Spain's borrowing costs jump as worries over the country's banking system continue
Yields on Spain's 10-year government bonds move closer to level that prompted bailouts elsewhere
Analysts believe the government has not gone far enough in addressing wider issues affecting the country's banks
Spain’s borrowing costs have jumped as lingering worries over the state of the country’s banking system and the cost to the state of nationalising Bankia continued to pound sentiment.
Yields on Spain’s 10-year government bonds on Monday moved above 6.50 per cent once again – moving closer to the 7 per cent level that prompted bailouts for Greece, Portugal and Ireland.
Spreads on Spanish 10-year bonds over German Bunds were also flirting with euro-era highs, climbing above 500 basis points.
Spain’s cost of borrowing had recovered dramatically from the highs seen at the end of last year after the European Central Bank injected more than €1tn into the eurozone banking system under its three-year longer-term refinancing operation.
Spanish and Italian banks were heavy users of the LTRO, using the money to buy government bonds.
However, as concerns have grown over a possible Greek exit from the euro and the risk of contagion, spreads on so-called peripheral government debt have risen.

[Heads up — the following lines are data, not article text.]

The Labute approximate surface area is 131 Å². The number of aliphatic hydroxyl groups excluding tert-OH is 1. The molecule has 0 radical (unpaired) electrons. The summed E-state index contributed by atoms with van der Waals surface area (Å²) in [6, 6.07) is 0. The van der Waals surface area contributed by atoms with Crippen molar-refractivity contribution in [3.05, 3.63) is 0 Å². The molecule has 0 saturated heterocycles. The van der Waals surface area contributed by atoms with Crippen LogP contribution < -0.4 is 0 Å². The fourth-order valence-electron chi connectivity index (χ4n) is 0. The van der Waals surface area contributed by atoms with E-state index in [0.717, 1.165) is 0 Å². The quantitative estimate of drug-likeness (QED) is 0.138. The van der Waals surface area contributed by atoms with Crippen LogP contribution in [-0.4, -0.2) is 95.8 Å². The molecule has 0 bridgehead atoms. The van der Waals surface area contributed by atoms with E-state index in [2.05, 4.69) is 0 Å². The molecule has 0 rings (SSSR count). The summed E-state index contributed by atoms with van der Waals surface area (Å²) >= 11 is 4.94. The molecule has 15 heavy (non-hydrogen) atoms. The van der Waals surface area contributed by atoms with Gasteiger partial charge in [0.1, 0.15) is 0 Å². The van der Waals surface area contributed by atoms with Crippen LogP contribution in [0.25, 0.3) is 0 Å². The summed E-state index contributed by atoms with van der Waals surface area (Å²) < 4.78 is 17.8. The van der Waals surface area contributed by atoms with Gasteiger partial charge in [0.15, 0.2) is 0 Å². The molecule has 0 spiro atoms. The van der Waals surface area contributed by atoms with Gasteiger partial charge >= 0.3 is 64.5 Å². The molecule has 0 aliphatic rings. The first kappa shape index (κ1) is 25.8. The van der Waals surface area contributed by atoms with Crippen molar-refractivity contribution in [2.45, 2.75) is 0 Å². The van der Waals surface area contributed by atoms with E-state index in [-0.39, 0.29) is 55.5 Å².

While Spain has taken action to deal with worries at Bankia, many analysts continue to believe the government has not gone far enough in addressing wider issues affecting the country’s banks, which lent heavily during the property bubble and are sitting on an estimated €180bn of bad real estate loans.
Last week Mariano Rajoy’s government unveiled its latest plan to tackle problems in its banking system, announcing it would make an emergency €19bn injection in to Bankia – which was created from the merger of seven domestic savings banks. The controversial move will take the total amount of state aid in Spain’s second-largest bank by domestic deposits to €23.5bn and will give Madrid a holding of up to 90 per cent of Bankia.
The government is understood to be considering injecting its own government debt into Bankia and its parent. Under the plan, Madrid would issue Spanish government guaranteed debt to Bankia in return for equity. The bank would then be able to deposit those bonds with the ECB as collateral for cash.